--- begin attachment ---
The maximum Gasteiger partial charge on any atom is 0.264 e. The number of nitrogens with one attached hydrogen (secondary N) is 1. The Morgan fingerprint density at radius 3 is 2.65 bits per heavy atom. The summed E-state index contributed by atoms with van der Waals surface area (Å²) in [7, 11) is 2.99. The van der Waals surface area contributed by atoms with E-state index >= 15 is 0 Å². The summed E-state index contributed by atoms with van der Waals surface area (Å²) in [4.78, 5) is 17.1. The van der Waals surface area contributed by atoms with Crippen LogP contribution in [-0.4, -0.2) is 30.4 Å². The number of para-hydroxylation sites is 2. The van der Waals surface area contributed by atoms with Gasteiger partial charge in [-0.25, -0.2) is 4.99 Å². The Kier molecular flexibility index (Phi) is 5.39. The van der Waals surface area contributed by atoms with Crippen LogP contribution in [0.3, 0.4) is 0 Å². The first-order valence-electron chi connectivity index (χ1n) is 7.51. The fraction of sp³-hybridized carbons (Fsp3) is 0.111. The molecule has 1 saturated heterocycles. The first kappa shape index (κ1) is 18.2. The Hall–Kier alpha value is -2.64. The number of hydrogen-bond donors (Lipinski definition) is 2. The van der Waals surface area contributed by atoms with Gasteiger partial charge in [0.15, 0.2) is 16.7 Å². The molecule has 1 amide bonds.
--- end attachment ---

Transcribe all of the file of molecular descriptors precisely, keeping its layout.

The maximum Gasteiger partial charge on any atom is 0.264 e. The number of nitrogens with one attached hydrogen (secondary N) is 1. The Morgan fingerprint density at radius 3 is 2.65 bits per heavy atom. The summed E-state index contributed by atoms with van der Waals surface area (Å²) in [7, 11) is 2.99. The van der Waals surface area contributed by atoms with E-state index >= 15 is 0 Å². The summed E-state index contributed by atoms with van der Waals surface area (Å²) in [4.78, 5) is 17.1. The van der Waals surface area contributed by atoms with Crippen LogP contribution in [-0.4, -0.2) is 30.4 Å². The number of para-hydroxylation sites is 2. The van der Waals surface area contributed by atoms with Gasteiger partial charge in [-0.25, -0.2) is 4.99 Å². The Kier molecular flexibility index (Phi) is 5.39. The van der Waals surface area contributed by atoms with Crippen LogP contribution in [0.3, 0.4) is 0 Å². The first-order valence-electron chi connectivity index (χ1n) is 7.51. The fraction of sp³-hybridized carbons (Fsp3) is 0.111. The molecule has 1 saturated heterocycles. The first kappa shape index (κ1) is 18.2. The Hall–Kier alpha value is -2.64. The number of hydrogen-bond donors (Lipinski definition) is 2. The van der Waals surface area contributed by atoms with Gasteiger partial charge in [0.15, 0.2) is 16.7 Å². The molecule has 1 amide bonds.